Customs declarations will in any event be required for controlled goods and excise goods (including alcohol and tobacco products).  There will be additional checks on all high risk live animals and plants (with a requirement to pre-notify for certain movements).  Products of animal origin, including meat, milk and egg products and all regulated plants and plant products will require pre-notification and health documentation as from April 2021.  However any physical checks will be conducted at the point of destination (rather than a border control post) until July 2021. 
  Some of the requirements foreseen in the government’s Border Operating Model could be removed or reduced in scope if a free trade agreement were concluded between the UK and the EU with effect from the end of the transition period, depending on its contents.  For example customs duties might be eliminated by such a free trade agreement, though insofar as they are merely reduced, the relevant arrangements on the Model will still apply.  In any event, the Border Operating Model does not apply to matters covered by the Northern Ireland Protocol (please see below).
  There are a number of steps that traders can take to prepare for compliance with these trade and customs requirements.  These are specified in the Border Operating Model and include the following:
  • Apply for an EORI (Economic Operator Registration and Identification) number;
  • Appoint a customs intermediary (such as a customs agent, a fast parcel operator, a freight forwarder or a broker) to carry out customs declarations and other formalities; and
  • Apply for a duty deferment account, to enable payment of customs duty, excess duty and import VAT by monthly direct debit instead of on individual consignments.
Trade between Great Britain and Northern Ireland
  Requirements concerning trade relating to the Northern Ireland border will remain subject to the decisions of the special committee of the UK/EU Joint Committee under the Withdrawal Agreement.  However, the UK government’s August 2020 policy papers are indicative of its proposals, reflecting the fact that Northern Ireland will remain part of the UK customs territory but that the government will need to respect the requirements of the Northern Ireland Protocol (under the UK/EU Withdrawal Agreement) concerning transit of products from the UK via Northern Ireland to the EU (in particular the Republic of Ireland).  The Withdrawal Agreement and the Northern Ireland Protocol will continue to apply even if no UK/EU free trade agreement is concluded.
The UK government’s August 2020 policy papers indicate the following:
  Trade from Northern Ireland to Great Britain: The UK government intends to ensure unfettered access for Northern Irish businesses to the rest of the UK internal market, so that trade from Northern Ireland to Great Britain continues as it does now, without any declarations, tariffs or new regulatory or customs checks.  This will apply to Northern Ireland businesses including businesses headquartered in Great Britain with operations in Northern Ireland.  Businesses in Ireland will need to follow the normal processes for importing goods into the UK, including the submission of customs declarations and payment of any import duties. 
  Trade from Great Britain to Northern Ireland: In accordance with the Northern Ireland Protocol, the UK authorities will apply EU customs rules to goods entering Northern Ireland to ensure that applicable EU tariffs are paid in respect of goods at risk of transiting to Ireland.  This will require new administrative processes including new electronic import declaration requirements and the provision of safety and security information, all of which are intended by the UK government to be streamlined and simplified to the maximum extent.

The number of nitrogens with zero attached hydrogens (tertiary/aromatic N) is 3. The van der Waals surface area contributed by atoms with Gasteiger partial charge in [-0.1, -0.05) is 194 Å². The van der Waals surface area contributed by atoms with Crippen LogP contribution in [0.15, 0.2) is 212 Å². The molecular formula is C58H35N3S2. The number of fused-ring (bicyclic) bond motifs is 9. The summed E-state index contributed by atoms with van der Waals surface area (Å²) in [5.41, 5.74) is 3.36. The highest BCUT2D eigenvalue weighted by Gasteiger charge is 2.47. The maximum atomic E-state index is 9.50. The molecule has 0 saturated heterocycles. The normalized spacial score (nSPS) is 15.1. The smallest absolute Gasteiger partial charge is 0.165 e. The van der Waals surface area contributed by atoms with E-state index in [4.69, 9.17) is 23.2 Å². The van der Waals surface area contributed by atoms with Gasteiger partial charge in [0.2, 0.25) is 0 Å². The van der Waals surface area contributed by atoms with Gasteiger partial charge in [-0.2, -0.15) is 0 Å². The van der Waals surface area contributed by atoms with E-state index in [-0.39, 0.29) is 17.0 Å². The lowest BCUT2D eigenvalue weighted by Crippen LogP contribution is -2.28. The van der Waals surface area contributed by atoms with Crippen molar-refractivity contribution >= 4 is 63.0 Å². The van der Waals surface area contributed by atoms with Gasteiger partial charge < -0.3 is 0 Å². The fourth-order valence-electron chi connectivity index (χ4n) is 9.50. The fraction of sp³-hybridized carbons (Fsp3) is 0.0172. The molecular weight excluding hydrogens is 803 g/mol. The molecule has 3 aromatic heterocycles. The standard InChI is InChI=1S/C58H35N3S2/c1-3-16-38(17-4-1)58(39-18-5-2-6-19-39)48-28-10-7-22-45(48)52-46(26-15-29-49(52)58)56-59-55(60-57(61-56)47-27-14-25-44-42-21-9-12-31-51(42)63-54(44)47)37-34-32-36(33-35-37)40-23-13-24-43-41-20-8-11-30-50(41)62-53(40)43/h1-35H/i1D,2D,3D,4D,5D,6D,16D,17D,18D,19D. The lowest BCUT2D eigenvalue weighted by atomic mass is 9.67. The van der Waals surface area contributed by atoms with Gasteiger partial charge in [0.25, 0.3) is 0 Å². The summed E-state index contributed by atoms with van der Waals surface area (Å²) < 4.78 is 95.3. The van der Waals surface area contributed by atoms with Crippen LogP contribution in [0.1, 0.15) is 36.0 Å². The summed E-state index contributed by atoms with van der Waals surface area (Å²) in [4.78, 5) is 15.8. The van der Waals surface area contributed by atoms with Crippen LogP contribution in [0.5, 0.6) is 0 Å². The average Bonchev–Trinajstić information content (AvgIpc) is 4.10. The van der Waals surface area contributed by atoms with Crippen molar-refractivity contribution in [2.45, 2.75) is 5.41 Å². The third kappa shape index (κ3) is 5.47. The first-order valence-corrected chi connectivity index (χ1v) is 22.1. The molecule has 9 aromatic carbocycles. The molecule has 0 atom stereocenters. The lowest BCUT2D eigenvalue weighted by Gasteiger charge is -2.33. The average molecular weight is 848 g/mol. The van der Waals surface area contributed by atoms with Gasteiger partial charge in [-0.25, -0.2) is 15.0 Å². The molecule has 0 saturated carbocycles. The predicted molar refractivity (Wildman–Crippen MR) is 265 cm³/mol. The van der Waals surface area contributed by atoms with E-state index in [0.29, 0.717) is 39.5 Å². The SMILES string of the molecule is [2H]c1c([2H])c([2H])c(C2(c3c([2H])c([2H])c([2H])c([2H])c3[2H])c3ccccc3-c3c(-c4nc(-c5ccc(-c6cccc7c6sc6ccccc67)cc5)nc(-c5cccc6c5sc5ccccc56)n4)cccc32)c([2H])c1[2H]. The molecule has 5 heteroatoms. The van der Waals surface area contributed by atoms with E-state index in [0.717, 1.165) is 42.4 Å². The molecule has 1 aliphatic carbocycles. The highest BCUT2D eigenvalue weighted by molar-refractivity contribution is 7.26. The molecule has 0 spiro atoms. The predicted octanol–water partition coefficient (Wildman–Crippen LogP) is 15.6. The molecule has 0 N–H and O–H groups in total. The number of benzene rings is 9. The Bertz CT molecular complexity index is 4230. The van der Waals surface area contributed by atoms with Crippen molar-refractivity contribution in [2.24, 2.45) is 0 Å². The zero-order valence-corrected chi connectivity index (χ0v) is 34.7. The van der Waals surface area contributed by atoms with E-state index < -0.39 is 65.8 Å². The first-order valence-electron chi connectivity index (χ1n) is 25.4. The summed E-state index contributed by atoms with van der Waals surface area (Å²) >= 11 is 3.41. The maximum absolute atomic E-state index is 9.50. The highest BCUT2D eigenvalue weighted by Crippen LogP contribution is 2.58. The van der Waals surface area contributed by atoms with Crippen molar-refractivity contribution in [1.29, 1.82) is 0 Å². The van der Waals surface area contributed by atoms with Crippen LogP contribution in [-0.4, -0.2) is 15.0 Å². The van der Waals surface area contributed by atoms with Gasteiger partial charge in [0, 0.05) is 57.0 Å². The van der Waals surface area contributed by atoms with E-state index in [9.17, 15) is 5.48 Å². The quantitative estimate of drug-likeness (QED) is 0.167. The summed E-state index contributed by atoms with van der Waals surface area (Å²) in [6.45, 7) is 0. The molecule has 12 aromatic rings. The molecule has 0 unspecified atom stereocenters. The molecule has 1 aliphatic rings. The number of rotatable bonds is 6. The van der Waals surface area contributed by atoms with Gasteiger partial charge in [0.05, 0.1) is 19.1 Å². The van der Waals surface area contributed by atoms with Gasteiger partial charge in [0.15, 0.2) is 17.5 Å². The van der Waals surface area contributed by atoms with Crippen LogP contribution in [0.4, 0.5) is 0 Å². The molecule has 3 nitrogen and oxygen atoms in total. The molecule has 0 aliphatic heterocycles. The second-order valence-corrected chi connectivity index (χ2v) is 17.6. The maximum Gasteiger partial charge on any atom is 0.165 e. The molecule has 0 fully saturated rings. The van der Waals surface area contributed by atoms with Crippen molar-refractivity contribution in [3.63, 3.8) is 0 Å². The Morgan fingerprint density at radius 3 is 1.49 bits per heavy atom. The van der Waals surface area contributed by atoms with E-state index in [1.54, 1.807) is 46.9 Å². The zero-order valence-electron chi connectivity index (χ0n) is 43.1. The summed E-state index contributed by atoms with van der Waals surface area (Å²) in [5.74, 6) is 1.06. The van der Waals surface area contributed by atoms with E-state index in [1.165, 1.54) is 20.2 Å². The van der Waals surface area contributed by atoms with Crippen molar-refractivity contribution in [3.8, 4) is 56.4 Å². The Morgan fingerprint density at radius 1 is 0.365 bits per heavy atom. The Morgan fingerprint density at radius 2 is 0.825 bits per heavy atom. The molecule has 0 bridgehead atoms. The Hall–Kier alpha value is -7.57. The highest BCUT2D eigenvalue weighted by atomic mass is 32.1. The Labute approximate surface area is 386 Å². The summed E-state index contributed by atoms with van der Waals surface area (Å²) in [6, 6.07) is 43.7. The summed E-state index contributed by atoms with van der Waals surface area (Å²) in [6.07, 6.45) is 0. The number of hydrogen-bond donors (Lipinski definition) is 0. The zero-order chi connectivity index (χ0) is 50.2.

Trade between Northern Ireland and the EU: There will be no change as regards the movement of goods between Northern Ireland and EU Member States taking into account Northern Ireland’s status under the Northern Ireland Protocol of being subject to EU customs rules and a wide range of EU Single Market rules as regards goods.  There will therefore be no new paperwork or tariff or quota requirements or rules of origin requirements within the EU Single Market as regards goods in free circulation in Northern Ireland.  As a result, Northern Ireland businesses will be able to trade freely within both the UK internal market and the EU Single Market.  This arrangement reflects the requirements of the Belfast Agreement (also known as the Good Friday Agreement), which are safeguarded by the Northern Ireland Protocol.
Trade between Northern Ireland and the rest of the world: There will broadly be no change to trading processes as between Northern Ireland and non-EU countries.  As Northern Ireland will continue to be part of the UK’s customs territory, Northern Ireland will benefit from future UK free trade agreements.  Tariffs will apply to goods imported from non-EU countries to Northern Ireland in accordance with the UK tariff regime, unless (where UK and EU tariffs differ) the goods are considered to be ‘at risk’ of moving into the EU.  The final regime in this respect will be determined by the UK/EU Joint Committee under the Northern Ireland Protocol.
  Under the Northern Ireland Protocol of the Withdrawal Agreement, Northern Ireland will continue to be subject to EU VAT legislation for goods, in order to avoid a hard border between Northern Ireland and Ireland.  The European Commission has proposed amendments to the VAT Directive 2006/112 to enable EU VAT provisions to be applied to goods in accordance with the Protocol requirements.  The aim is for these amendments to be adopted rapidly with an implementation date in line with the end of the transition period on 31 December 2020.